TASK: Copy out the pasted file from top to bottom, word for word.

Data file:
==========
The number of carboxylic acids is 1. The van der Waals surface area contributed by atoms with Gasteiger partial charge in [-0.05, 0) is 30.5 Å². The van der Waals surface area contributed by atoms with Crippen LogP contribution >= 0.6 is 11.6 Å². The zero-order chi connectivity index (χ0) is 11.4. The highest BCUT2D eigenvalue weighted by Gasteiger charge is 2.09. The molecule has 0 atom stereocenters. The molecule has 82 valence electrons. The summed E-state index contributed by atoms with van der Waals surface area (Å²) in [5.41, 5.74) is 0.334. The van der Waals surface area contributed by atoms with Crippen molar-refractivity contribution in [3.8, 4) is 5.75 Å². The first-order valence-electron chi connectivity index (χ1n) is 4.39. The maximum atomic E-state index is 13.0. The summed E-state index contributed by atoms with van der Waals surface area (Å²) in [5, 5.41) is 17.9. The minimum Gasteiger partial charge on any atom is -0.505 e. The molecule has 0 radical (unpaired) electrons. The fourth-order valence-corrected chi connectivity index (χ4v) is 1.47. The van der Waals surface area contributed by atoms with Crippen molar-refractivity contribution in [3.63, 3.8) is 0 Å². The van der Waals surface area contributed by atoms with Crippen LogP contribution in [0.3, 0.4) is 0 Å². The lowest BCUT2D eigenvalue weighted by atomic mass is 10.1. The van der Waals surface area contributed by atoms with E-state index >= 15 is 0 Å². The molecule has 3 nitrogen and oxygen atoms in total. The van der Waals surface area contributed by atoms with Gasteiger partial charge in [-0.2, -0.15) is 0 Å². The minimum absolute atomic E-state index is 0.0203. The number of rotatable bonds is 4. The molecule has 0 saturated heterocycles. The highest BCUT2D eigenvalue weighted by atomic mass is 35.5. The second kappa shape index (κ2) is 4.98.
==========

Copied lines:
The number of carboxylic acids is 1. The van der Waals surface area contributed by atoms with Gasteiger partial charge in [-0.05, 0) is 30.5 Å². The van der Waals surface area contributed by atoms with Crippen LogP contribution >= 0.6 is 11.6 Å². The zero-order chi connectivity index (χ0) is 11.4. The highest BCUT2D eigenvalue weighted by Gasteiger charge is 2.09. The molecule has 0 atom stereocenters. The molecule has 82 valence electrons. The summed E-state index contributed by atoms with van der Waals surface area (Å²) in [5.41, 5.74) is 0.334. The van der Waals surface area contributed by atoms with Crippen molar-refractivity contribution in [3.8, 4) is 5.75 Å². The first-order valence-electron chi connectivity index (χ1n) is 4.39. The maximum atomic E-state index is 13.0. The summed E-state index contributed by atoms with van der Waals surface area (Å²) in [5, 5.41) is 17.9. The minimum Gasteiger partial charge on any atom is -0.505 e. The molecule has 0 radical (unpaired) electrons. The fourth-order valence-corrected chi connectivity index (χ4v) is 1.47. The van der Waals surface area contributed by atoms with Crippen molar-refractivity contribution in [3.63, 3.8) is 0 Å². The van der Waals surface area contributed by atoms with Crippen LogP contribution in [0.3, 0.4) is 0 Å². The lowest BCUT2D eigenvalue weighted by atomic mass is 10.1. The van der Waals surface area contributed by atoms with E-state index >= 15 is 0 Å². The molecule has 3 nitrogen and oxygen atoms in total. The van der Waals surface area contributed by atoms with Gasteiger partial charge in [-0.2, -0.15) is 0 Å². The minimum absolute atomic E-state index is 0.0203. The number of rotatable bonds is 4. The molecule has 0 saturated heterocycles. The highest BCUT2D eigenvalue weighted by atomic mass is 35.5. The second kappa shape index (κ2) is 4.98.